For Trinh T. Minh-ha, learning isn’t about accumulating knowledge.
“This has been something that my students very much appreciate,” said Trinh, a longtime UC Berkeley professor of gender and women’s studies and of rhetoric who retired in 2020. “But also, I have had students who agonized with me over the whole semester because of this.
When students write their dissertations, said Trinh, now a Distinguished Professor of the Graduate School, they are expected to prove their knowledge on a specific subject by showing how much they know. But this isn’t knowledge, she said. It’s merely what we’ve come to accept and expect as being learned in an academic setting.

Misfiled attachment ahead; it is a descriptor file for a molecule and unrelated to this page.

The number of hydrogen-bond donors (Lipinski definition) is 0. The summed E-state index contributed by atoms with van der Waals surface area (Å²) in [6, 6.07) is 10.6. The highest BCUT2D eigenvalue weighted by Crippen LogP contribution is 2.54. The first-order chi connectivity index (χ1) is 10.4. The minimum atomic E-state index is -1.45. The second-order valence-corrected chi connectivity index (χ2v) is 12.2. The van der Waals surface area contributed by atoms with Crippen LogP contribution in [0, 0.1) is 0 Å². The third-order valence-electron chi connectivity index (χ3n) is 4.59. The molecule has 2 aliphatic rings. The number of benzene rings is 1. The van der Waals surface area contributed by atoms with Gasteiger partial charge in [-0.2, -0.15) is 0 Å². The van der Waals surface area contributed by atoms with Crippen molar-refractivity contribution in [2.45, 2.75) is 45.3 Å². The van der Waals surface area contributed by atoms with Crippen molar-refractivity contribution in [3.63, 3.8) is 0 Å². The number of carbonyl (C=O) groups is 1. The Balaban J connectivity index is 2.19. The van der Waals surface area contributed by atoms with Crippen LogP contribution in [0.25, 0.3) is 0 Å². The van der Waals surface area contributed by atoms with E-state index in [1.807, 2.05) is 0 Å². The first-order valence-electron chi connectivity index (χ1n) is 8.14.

Instead, Trinh asks students to think about how certain knowledge impacts their lives.
“It has to be related to their experiences,” said Trinh. “Students can be very bright. They can throw around all kinds of ideas and big words. But I ask them, ‘What is it that creates a link between you and that work?’